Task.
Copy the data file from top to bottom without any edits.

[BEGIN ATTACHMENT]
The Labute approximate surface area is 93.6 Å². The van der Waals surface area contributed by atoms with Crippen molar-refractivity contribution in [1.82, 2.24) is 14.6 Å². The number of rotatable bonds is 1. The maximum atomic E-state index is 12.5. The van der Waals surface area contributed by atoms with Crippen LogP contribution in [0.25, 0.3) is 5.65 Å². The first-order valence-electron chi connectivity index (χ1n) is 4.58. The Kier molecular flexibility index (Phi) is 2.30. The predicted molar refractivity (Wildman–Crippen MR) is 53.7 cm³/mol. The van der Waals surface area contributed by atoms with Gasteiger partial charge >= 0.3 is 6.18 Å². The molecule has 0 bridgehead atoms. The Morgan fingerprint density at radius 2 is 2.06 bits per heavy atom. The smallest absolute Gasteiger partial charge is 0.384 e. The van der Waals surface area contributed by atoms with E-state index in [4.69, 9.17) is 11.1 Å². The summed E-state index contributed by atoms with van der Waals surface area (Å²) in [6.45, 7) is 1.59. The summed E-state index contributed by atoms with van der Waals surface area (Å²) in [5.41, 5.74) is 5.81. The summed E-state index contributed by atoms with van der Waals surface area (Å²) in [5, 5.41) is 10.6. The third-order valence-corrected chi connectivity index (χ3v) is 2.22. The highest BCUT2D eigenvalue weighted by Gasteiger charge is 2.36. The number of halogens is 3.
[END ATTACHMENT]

The Labute approximate surface area is 93.6 Å². The van der Waals surface area contributed by atoms with Crippen molar-refractivity contribution in [1.82, 2.24) is 14.6 Å². The number of rotatable bonds is 1. The maximum atomic E-state index is 12.5. The van der Waals surface area contributed by atoms with Crippen LogP contribution in [0.25, 0.3) is 5.65 Å². The first-order valence-electron chi connectivity index (χ1n) is 4.58. The Kier molecular flexibility index (Phi) is 2.30. The predicted molar refractivity (Wildman–Crippen MR) is 53.7 cm³/mol. The van der Waals surface area contributed by atoms with Gasteiger partial charge >= 0.3 is 6.18 Å². The molecule has 0 bridgehead atoms. The Morgan fingerprint density at radius 2 is 2.06 bits per heavy atom. The smallest absolute Gasteiger partial charge is 0.384 e. The van der Waals surface area contributed by atoms with E-state index in [4.69, 9.17) is 11.1 Å². The summed E-state index contributed by atoms with van der Waals surface area (Å²) in [6.45, 7) is 1.59. The summed E-state index contributed by atoms with van der Waals surface area (Å²) in [5.41, 5.74) is 5.81. The summed E-state index contributed by atoms with van der Waals surface area (Å²) in [5, 5.41) is 10.6. The third-order valence-corrected chi connectivity index (χ3v) is 2.22. The highest BCUT2D eigenvalue weighted by Gasteiger charge is 2.36. The number of halogens is 3.